Cocco and Dionne suggest that people who bear arms to rallies are threatening to use violence against people who disagree with them and therefore are suppressing free speech.

That’s inane. Just because someone is scared of seeing a gun doesn’t mean that his rights have been violated. It simply means that he’s got an irrational fear, one that he himself must conquer.

Suppose some big liberal union thugs appear at a protest meeting with clenched fists and scowling faces, hoping to intimidate people into shutting up. Have they violated anyone’s rights with their appearance? Of course not! The timid folks who decide to remain silent because they’re afraid of antagonizing the union thugs must do the difficult work of overcoming their fears and mustering up personal courage.

Ever since the gun-toting controversy began, liberals have operated on the assumption that the people openly carrying arms are threatening to use their guns on the president or on people who disagree with them.

Obviously, that’s hasn’t turned out to be the case.

At the risk of stating the obvious, if someone is intent on doing the president or someone else harm, how likely would it be that he would be carrying his weapon openly?

Let’s assume that someone did appear at these protests with the intent of harming the president and people at the rally. If that were ever to happen, my hunch is that Cocco, Dionne, and other liberals will be grateful that there were law-abiding citizens able and willing to use their firearms to defend themselves and others from the murderers.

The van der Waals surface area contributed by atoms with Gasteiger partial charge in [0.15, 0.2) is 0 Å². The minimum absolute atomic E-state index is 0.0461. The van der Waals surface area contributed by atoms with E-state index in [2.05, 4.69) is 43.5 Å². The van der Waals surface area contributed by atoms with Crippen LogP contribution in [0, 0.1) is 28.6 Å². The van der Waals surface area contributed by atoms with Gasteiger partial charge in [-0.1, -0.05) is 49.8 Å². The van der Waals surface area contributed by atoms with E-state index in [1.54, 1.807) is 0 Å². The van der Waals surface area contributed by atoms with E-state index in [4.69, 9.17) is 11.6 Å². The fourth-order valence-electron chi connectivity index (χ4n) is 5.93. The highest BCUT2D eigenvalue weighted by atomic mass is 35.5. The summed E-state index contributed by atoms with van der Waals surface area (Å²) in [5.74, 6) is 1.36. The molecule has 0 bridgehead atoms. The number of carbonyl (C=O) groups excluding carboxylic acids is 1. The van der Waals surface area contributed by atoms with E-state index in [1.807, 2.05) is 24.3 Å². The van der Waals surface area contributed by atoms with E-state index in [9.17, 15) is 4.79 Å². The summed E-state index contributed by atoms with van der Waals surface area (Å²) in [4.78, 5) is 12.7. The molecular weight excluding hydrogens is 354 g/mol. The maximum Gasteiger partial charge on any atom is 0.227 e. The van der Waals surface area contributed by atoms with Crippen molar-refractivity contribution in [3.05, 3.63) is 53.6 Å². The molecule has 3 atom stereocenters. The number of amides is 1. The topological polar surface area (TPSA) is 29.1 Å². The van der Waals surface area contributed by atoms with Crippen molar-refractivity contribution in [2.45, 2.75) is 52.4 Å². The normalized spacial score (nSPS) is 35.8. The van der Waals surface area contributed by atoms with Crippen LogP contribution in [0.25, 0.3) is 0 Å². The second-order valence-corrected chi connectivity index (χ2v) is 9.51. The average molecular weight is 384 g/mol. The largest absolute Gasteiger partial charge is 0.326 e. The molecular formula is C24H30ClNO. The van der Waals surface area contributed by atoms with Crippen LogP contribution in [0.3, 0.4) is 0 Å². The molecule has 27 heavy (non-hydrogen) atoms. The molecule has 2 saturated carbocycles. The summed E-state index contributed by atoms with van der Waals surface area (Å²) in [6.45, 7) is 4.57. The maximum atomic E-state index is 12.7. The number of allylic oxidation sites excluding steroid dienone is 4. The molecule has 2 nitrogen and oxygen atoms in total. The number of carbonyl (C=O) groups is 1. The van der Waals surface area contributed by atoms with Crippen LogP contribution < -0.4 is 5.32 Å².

Jacob Hornberger is founder and president of The Future of Freedom Foundation.

Wednesday, August 19, 2009

The Bogus Right to Health Care
by Jacob G. Hornberger

Statists argue that people have a right to health care. They say the same thing about housing, education, clothing, food, and retirement pay. Maybe a car too.

Well, if someone has a right to such things, then doesn’t that mean that someone else is required to provide them?

Let’s say that I need a medical operation. The statists tell me that I have a right to the operation.

Doesn’t that mean that I can force the doctor to perform it? How can he have the right to say no when that would be denying me my right to health care?